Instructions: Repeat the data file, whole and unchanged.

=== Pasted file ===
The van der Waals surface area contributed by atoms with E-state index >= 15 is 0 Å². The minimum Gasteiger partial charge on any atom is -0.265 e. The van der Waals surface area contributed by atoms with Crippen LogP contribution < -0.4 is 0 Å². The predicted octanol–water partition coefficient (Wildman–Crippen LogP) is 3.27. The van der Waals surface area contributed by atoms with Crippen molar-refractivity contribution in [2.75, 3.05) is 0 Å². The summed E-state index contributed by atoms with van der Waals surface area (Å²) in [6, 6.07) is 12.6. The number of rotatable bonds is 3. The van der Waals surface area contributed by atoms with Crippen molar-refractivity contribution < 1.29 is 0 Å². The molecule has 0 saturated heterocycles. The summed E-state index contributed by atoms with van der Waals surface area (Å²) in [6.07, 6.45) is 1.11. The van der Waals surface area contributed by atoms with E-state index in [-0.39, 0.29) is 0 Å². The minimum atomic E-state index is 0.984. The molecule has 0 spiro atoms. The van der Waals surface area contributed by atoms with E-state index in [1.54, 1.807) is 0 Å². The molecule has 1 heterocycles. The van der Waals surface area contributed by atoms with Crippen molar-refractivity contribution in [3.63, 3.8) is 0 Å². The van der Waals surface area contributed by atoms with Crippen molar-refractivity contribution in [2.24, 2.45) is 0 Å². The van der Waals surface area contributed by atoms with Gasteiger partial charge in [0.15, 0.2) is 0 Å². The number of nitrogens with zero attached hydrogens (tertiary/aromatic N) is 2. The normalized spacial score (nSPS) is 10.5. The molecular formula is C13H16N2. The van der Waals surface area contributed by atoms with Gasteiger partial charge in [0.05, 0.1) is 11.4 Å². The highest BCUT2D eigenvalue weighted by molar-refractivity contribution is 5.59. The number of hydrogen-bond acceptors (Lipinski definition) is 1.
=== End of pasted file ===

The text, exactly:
The van der Waals surface area contributed by atoms with E-state index >= 15 is 0 Å². The minimum Gasteiger partial charge on any atom is -0.265 e. The van der Waals surface area contributed by atoms with Crippen LogP contribution < -0.4 is 0 Å². The predicted octanol–water partition coefficient (Wildman–Crippen LogP) is 3.27. The van der Waals surface area contributed by atoms with Crippen molar-refractivity contribution in [2.75, 3.05) is 0 Å². The summed E-state index contributed by atoms with van der Waals surface area (Å²) in [6, 6.07) is 12.6. The number of rotatable bonds is 3. The van der Waals surface area contributed by atoms with Crippen molar-refractivity contribution < 1.29 is 0 Å². The molecule has 0 saturated heterocycles. The summed E-state index contributed by atoms with van der Waals surface area (Å²) in [6.07, 6.45) is 1.11. The van der Waals surface area contributed by atoms with E-state index in [-0.39, 0.29) is 0 Å². The minimum atomic E-state index is 0.984. The molecule has 0 spiro atoms. The van der Waals surface area contributed by atoms with E-state index in [1.54, 1.807) is 0 Å². The molecule has 1 heterocycles. The van der Waals surface area contributed by atoms with Crippen molar-refractivity contribution in [3.63, 3.8) is 0 Å². The van der Waals surface area contributed by atoms with Crippen molar-refractivity contribution in [2.24, 2.45) is 0 Å². The van der Waals surface area contributed by atoms with Gasteiger partial charge in [0.15, 0.2) is 0 Å². The number of nitrogens with zero attached hydrogens (tertiary/aromatic N) is 2. The normalized spacial score (nSPS) is 10.5. The molecular formula is C13H16N2. The van der Waals surface area contributed by atoms with Gasteiger partial charge in [0.05, 0.1) is 11.4 Å². The highest BCUT2D eigenvalue weighted by molar-refractivity contribution is 5.59. The number of hydrogen-bond acceptors (Lipinski definition) is 1.